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The Importance of Establishing Parentage in Illinois

St. Charles Family Law Firm

Kane County Family AttorneyWhen a child is born to a married or recently divorced mother, the mother's husband or former husband is presumed to be the child's father. He automatically becomes the child's legal parent, which means that he has the same legal rights regarding the child that the child's mother has. But not all children are born to married or recently divorced mothers. According to the Centers for Disease Control and Prevention, 40.2 percent of babies born in the United States are born to mothers who are not married. In this type of situation, the child's father must establish his paternity in order to be legally considered the child's parent.

Failing to establish a child's paternity can make it difficult for the father to have a relationship with the child if his relationship with the child's mother ends because if he is not a legal parent, he cannot work with the court to establish a parenting time schedule or determine his parental responsibilities. It can become necessary to work with an experienced Illinois family lawyer to establish paternity and gain these rights. Although the term “paternity” is often used colloquially, Illinois law now uses the term “parentage” because it can refer to an individual of either gender.

How Can I Establish my Child's Parentage?

Establishing a child's parentage can be a fairly straightforward process. If both parents agree that a particular individual is a child's parent, they can sign a Voluntary Acknowledgment of Parentage form. This can be signed in the hospital shortly after the child's birth.

If the child's parents do not agree about the child's parentage, the issue may need to be settled in court. To establish your parentage in court, you need to provide proof that you are the child's parent, which may require a DNA test.

Parents can also determine a child's parentage through a hearing with the Department of Healthcare and Family Services (DHFS). This type of hearing can only establish parentage, which can be used to file a child support order. It cannot establish parenting time or parental responsibilities.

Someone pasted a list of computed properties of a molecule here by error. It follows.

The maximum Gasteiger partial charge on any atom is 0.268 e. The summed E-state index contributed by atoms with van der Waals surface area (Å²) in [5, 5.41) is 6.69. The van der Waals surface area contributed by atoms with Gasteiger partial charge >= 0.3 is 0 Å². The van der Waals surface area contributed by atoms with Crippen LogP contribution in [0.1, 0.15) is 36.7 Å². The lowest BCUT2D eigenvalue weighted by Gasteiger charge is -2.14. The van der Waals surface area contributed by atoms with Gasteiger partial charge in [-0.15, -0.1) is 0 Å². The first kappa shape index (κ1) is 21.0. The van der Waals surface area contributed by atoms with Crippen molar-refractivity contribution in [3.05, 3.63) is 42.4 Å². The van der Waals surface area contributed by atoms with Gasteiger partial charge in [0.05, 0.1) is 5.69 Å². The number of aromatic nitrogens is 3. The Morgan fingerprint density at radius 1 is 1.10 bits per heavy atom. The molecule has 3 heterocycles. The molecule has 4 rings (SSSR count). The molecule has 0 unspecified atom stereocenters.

What Happens If I Do Not Establish my Child's Parentage?

If you are not your child's biological mother, failing to establish your child's paternity means you do not have a legal link to your child. This means that you cannot seek parenting time with him or her, you cannot establish parental responsibilities for him or her, and you cannot seek or be required to pay child support for him or her.

Changes to Paternity in the Illinois Parentage Act of 2015

In 2015, the Illinois Parentage Act was modified to have gender-inclusive language regarding a child's parentage. It also changed the circumstances under which an alleged parent could challenge his or her allegation of parentage.

Today, an individual is legally a child's parent if he or she meets any of the following:

  • The child was born while the individual was married to or in a civil union with the child's mother;
  • The child was born within 300 days of the individual's divorce or dissolution of the civil union with the child's mother;
  • The individual married or entered a civil union with the child's mother after the child was born and put his or her name on the child's birth certificate; or
  • The child was born within 300 days of an annulment of an invalid marriage or civil union between the mother and the other individual.

The new law recognizes that DNA is only one part of the relationship between a parent and child. Because of this, the court may deny an individual's motion for a DNA test to determine if he or she is biologically related to a child if it feels such a test would not be in the child's best interest. A parent also may rebut any presumption of parentage that he or she feels is incorrect.

Work with an Experienced Kane County Family Lawyer

If you are not married and currently pregnant, have a partner who is pregnant, or you are a new parent, it is critical that you establish your child's parentage when he or she is born. Otherwise, you can face numerous legal difficulties later in your child's life with regard to establishing a parenting time arrangement, determining your parental responsibilities, and adding him or her as a dependent on your health insurance. Establishing a child's parentage early in his or her life benefits all members of the child's family. To learn more about establishing parentage and other Illinois family law matters, schedule your initial consultation with a member of the experienced team of Kane County family lawyers at Goostree Law Group.

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